What is inflammatory bowel disease?
Inflammatory bowel disease (IBD) is a group of chronic disorders that affect one to two million people in the United States. Characterized by swollen and damaged tissues in the lining of the intestinal tract, these conditions vary in severity from person to person and change over time. Periods of active disease may alternate with periods of remission. During a flare-up, a person may experience frequent bouts of watery and/or bloody diarrhea, abdominal pain, weight loss, and fever. Between these flare-ups, symptoms frequently diminish. Many people may go through extended periods of remission between flare-ups.
The cause of IBD is not known, but these diseases are thought to be due to an autoimmune process that has been triggered by a genetic predisposition, a viral illness, and/or an environmental factor. IBD affects both sexes equally and is seen most frequently in Caucasians who live in industrialized countries. The most common inflammatory bowel diseases are Crohns disease (CD) and ulcerative colitis (UC). Either may affect anyone at any age, but the majority of cases are first diagnosed in people 15 to 35 years of age, and a smaller number of cases diagnosed between the ages of 50 and 70. In addition to gastrointestinal symptoms, children affected by CD or UC may experience delayed development and growth retardation. Those who are diagnosed with one of these conditions at a young age are also at an increased risk of developing colon cancer later in life.
Crohns disease can affect any part of the gastrointestinal tract from the mouth to the anus but is primarily found in the last part of the small intestine (the ileum) and/or in the colon (large intestine or bowel). With CD, affected bowel tissue may be in patches with normal tissue in between. Inflammation may penetrate deep into the tissues of the intestines/colon and form ulcers or fistulas, tunnels through the intestines that allow waste material to move into other areas. Other complications of CD may include bowel obstructions, anemia from bleeding tissues, and infections. According to the Crohn's & Colitis Foundation of America, about two-thirds to three-quarters of those with Crohns disease will eventually require surgery, either to remove damaged sections of the intestines/colon or to treat an obstruction or fistula.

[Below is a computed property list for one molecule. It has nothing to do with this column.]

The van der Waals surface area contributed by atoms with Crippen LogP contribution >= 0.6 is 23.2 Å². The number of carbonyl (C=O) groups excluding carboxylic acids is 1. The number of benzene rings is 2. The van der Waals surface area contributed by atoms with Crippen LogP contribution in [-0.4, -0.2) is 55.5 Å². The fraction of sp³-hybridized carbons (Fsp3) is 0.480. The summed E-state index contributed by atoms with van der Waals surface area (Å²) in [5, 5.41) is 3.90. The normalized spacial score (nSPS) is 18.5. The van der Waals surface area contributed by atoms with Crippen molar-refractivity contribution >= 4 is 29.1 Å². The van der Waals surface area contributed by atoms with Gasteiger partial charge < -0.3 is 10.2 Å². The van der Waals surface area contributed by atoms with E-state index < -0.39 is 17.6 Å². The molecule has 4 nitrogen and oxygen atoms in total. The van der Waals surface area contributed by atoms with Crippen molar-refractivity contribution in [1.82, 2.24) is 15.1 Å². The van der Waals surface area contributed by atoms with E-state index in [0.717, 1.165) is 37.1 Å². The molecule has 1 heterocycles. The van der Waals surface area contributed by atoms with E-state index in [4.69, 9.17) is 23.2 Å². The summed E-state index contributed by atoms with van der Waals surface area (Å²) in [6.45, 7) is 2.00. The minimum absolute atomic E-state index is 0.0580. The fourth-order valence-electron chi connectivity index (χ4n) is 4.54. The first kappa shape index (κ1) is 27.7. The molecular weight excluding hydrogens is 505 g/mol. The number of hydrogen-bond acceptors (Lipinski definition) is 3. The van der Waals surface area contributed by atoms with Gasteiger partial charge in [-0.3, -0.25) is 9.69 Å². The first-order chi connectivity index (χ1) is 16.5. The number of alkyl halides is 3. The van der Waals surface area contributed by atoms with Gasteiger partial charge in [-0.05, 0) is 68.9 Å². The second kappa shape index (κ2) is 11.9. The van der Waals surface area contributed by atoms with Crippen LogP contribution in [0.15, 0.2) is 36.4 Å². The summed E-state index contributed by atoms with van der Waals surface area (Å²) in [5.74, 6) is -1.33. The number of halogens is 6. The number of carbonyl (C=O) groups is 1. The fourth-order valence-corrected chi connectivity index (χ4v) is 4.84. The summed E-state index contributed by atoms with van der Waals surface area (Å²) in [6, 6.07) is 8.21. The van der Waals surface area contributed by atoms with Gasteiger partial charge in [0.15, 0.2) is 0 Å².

Ulcerative colitis primarily affects the surface lining of the colon. Although the symptoms may be similar to those seen with CD, the tissue inflammation caused by UC is continuous, not patchy, and usually starts from the anus and moves up the colon. UC tends to present more frequently with bloody diarrhea. The most serious complication of UC is toxic megacolon, a relatively rare acute condition in which a section of the colon becomes essentially paralyzed. Waste does not move through the section; it accumulates and dilates the colon. This can cause abdominal pain, fever, and weakness and can become life-threatening if left untreated.